It has become increasingly apparent that the Biden Administration’s National Labor Relations Board (NLRB) is aggressively pushing labor-friendly positions, like those seen under the Obama Administration.

Now it appears the NLRB’s General Counsel has taken aim at Section 8(c) of the National Labor Relations Act (the Act), and in so doing undermines 75 years of jurisprudence as “incorrectly concluded.”

On April 7, 2022, the NLRB announced the General Counsel’s desire to restrict employers’ ability to speak to their employees about unions, whether in so-called “captive audience” meetings, or whether “cornered by management while performing their job duties.” The General Counsel claims such meetings and conversations “inherently involve an unlawful threat that employees will be disciplined or suffer other reprisals if they exercise their protected right not to listen to such speech.”

Continue Reading NLRB Seeks to Reduce Company Speech About Unions

On February 4, 2022, President Biden issued Executive Order 14063, requiring certain federal construction contractors and subcontractors “to negotiate or become party to a project labor agreement with one or more appropriate labor organizations.”

The EO’s Project Labor Agreement (PLA) requirement applies to “large-scale construction projects,” defined to include domestic federal construction projects “for which the total estimated cost of the construction contract to the Federal Government is $35 million or more,” subject to adjustment based on inflation.

Find out more in a post by Michael Schrier and Adam Doerr on Husch Blackwell’s The Contractor’s Perspective blog.

In this episode, we take an in-depth look at what an unfair labor practice is, why non-union employers need to be wary of these federal law violations, and how to avoid running afoul of the National Labor Relations Act (NLRA). We will also discuss National Labor Relations Board (Board) General Counsel Jennifer Abruzzo’s recent guidance regarding the types of remedies available when an unfair labor practice occurs.

Join us to listen to the latest episode in our series, “The Biden Administration: Expected Changes at the NLRB.”  Alternatively, a short summary of the topics covered in the podcast is also available on our website.

On November 5, 2021, the U.S. Department of Labor, through the Occupational Safety and Health Administration (OSHA), issued an Emergency Temporary Standard to Protect Workers from Coronavirus (ETS). The ETS covers employers with 100 or more employees—firm or company-wide—and provides options for compliance. The ETS requires covered employers to develop, implement, and enforce a mandatory COVID-19 vaccination policy. Alternatively, covered employers may adopt a policy requiring employees to choose between vaccination and regular COVID-19 testing and wearing a face covering at work. The ETS also requires covered employers to provide up to four hours of paid time to workers to get vaccinated and to allow for paid leave to recover from side effects.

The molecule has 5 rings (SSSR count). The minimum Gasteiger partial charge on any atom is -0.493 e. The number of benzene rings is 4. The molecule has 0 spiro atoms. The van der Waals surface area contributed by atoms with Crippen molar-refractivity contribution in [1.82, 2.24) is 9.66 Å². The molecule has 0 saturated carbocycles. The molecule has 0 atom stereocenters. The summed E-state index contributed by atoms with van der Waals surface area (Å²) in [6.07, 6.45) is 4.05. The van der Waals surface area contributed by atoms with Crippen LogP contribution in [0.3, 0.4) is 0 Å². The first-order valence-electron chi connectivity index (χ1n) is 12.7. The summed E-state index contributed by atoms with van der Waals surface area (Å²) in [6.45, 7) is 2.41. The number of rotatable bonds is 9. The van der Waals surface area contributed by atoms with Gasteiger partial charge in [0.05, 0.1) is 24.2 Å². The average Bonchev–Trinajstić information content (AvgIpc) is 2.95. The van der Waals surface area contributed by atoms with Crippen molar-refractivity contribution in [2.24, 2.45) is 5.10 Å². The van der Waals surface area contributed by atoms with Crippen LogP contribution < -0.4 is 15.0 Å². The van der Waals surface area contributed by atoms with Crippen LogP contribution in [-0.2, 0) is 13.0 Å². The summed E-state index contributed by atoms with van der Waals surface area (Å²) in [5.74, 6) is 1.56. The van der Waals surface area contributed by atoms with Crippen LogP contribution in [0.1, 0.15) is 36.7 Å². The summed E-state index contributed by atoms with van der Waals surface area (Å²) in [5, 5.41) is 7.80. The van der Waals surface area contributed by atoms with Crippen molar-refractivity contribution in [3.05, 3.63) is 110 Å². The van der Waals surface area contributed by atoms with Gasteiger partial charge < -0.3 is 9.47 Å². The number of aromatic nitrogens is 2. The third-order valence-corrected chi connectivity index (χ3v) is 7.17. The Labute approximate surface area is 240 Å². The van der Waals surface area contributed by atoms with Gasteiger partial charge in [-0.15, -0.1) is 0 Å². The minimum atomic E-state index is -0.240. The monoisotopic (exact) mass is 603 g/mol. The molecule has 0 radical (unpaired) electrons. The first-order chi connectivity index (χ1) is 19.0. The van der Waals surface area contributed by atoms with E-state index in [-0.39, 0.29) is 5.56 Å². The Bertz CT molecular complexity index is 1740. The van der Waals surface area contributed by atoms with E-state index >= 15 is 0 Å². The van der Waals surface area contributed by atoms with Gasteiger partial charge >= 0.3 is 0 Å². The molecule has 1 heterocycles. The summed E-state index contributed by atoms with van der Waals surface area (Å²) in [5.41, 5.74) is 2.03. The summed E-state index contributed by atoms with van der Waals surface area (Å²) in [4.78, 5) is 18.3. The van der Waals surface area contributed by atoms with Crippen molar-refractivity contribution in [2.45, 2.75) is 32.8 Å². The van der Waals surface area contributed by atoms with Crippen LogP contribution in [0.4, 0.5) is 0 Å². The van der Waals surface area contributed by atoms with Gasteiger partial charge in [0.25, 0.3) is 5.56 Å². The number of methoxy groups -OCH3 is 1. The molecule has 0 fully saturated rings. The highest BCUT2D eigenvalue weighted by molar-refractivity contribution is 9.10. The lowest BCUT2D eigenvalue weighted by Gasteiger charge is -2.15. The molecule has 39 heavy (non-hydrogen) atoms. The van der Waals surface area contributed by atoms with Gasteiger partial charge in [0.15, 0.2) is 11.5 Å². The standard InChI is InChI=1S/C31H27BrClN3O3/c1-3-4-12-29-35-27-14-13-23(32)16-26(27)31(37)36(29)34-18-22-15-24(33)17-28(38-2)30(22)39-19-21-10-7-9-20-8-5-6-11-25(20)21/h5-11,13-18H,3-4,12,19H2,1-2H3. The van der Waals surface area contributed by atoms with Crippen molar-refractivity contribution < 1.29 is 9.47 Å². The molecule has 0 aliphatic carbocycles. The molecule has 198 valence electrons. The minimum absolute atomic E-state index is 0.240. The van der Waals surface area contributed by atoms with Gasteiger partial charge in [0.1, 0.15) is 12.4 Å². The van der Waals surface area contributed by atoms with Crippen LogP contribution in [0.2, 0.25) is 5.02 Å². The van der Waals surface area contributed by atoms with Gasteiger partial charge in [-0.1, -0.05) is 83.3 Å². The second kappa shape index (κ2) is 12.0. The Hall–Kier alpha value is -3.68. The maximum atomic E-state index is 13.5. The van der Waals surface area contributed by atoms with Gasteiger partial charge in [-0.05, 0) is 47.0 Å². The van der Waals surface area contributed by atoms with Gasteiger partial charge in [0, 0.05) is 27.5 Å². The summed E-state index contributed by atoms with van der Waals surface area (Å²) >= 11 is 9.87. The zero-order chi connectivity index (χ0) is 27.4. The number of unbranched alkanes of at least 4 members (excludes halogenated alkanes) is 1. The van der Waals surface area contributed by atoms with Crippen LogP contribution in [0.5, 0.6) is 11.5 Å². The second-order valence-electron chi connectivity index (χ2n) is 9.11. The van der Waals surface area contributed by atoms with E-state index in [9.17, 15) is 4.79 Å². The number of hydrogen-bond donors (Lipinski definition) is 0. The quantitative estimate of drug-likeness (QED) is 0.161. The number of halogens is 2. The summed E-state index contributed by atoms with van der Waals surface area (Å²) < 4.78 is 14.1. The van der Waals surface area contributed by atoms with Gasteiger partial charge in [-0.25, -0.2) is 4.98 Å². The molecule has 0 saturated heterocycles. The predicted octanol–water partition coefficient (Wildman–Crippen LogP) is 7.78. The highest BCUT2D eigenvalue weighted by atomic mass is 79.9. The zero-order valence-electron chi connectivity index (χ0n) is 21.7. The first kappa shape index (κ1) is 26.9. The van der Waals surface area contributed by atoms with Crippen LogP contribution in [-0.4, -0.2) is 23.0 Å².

Continue Reading Vaccine Mandates May Require Collective Bargaining

The Labor Law Insider continues the discussion in this podcast episode with Tom Godar, Tom O’Day, Terry Potter and Rufino Gaytán on actions employers should take proactively to deter unions from garnering employee support in the workplace. Shifting social issues in and outside the workplace along with significant public support for labor unions subject all companies to the risk of a successful organizing campaign, resulting in a unionized workforce. Tune in to our podcast to learn about the steps all employers should take to protect their direct relationship with employees.

The Labor Law Insider takes on the recharged union optimism and activity in this podcast episode. Moderator Tom Godar is joined by members of Husch Blackwell’s Labor Law team, Terry Potter, Tom O’Day, and Rufino Gaytán, to discuss the increase in public support for unions, recent changes in organizing activities by unions, and implications for employers. With the benefit of their more than 100 years of combined experience in labor law, our panel discusses actions employers should take to maintain a direct relationship with their employees as unions attempt to increase their organizing efforts in the workplace.

Join us to listen to the latest episode in our series, “The Biden Administration: Expected Changes at the NLRB.”  Alternatively, a short summary of the topics covered in the podcast is also available on our website.


After President Biden won the November 2020 general election, nobody really expected the National Labor Relations Board’s (“NLRB’s”) employer-friendly doctrines to survive the new Administration. And they won’t. Continue Reading NLRB General Counsel’s Wish List: Reverse the Trump Board